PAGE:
Amir Khan (26-1-0, 18 KO) wasn't one to listen in on any murmurs about an upset against his favor last Saturday night as he put veteran adversary Zab Judah (41-7-0, 28 KO, 2 NC) down and out in the fifth round of their super lightweight, IBF and WBA unification title bout in the Mandalay Bay Resort and Casino in Las Vegas, Nev.
Khan came into the fight with the momentum of four straight WBA title defenses, all of which served as part of his currently standing eight-fight winning streak. Khan's only recorded professional loss was against Columbian contender Breidis Prescott, who knocked Khan out in the first round of their 2008 fight.
Familiar faces filled Khan's corner as Freddie Roach and Alex Ariza, both of whom serve under reigning pound-for-pound king, Manny Pacquiao's corner were present.
Judah on the other hand was also coming off his own winning streak, which stood at five fights, three of which were by way of knockout. Judah's last loss was at the hands of Ghanian welterweight star Joshua Clottey in August of 2008.
Judah's journeyman career—which started when he was just 18 years old—has so far been defined by his coming up short in some of his biggest fights, losing to fighters like Kosta Tzyu, Corey Spinks, Carlos Baldomir, Joshua Clottey, Miguel Cotto and Floyd Mayweather, Jr.
Judah's cast was not to be out-shined, being backed by retired Mexican champion Fernando Vargas and trainer Pernell "Sweet Pea" Whitaker.
Given the nine-year gap between the 24-year-old Khan and the 33-year-old Judah, both fighters weighed in at an even 140 pounds apiece and measured up equally at 72-inch reaches, rendering Khan's 5'10'' frame as his only physical advantage over Judah.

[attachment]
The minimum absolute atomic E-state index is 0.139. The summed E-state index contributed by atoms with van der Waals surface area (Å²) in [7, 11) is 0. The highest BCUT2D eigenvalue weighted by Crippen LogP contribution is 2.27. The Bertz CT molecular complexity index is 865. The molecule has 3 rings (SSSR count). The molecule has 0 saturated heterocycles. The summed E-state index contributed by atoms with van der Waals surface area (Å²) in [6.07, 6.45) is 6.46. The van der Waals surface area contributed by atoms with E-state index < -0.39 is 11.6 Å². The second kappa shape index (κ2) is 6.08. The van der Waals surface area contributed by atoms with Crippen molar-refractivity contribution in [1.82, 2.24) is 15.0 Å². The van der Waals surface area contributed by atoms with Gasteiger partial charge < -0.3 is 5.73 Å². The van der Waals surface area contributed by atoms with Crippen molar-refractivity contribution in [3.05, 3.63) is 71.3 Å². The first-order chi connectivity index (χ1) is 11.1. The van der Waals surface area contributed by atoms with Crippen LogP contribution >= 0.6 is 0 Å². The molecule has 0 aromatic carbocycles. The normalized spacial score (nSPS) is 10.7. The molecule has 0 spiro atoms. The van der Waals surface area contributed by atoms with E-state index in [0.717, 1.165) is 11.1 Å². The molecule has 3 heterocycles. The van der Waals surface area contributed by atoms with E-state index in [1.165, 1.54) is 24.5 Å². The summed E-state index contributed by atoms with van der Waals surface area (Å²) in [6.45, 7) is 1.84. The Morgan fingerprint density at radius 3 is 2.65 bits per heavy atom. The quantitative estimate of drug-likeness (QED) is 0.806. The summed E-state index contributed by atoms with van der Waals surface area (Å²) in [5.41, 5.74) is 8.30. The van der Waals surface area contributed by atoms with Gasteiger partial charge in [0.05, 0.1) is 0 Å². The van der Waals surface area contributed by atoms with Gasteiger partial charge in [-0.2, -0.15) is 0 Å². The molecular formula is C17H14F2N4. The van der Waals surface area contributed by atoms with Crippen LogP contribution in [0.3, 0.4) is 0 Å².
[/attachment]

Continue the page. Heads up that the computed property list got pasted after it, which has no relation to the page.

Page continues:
The fighters came out of the gates with very polar approaches to their entrances, whereas Judah decided to walk to the tune of a relaxing, slow song and Khan burst out with Lil Wayne, Chris Brown and Busta Rhymes' "Look At Me Now."
The crowd had split reactions as the fighters each made their way into the ring, but the dominant sound were chants favoring the American, Zab Judah.
After formal announcements by ring announcer Michael Buffer, Judah, who wore black and gold trunks and Khan who wore a dominantly green attire, finally faced off.
The first round was defined by Khan's aggression and slickness, spending most of his time advancing and putting early pressure on Judah. Judah seemed to be showing his maturity as he backed away while using his jab to keep him safe, countering with limited shots when he found an open opportunity.
Judah looked to set up throughout the early goings but Khan's advances would not allow him enough time to do so.
Some minor swelling was visible around Judah's right eye at the end of the round, which he blamed on an alleged accidental headbutt from Khan.
The following rounds were practically identical images of Amir Khans absolute dominance.
Khan kept to the textbook style attack, coming in with his left jab lead, opening up multiple flaws in Judah's defense and exploiting them. Judah responded with a few counter punches but they were too limited to even take into account.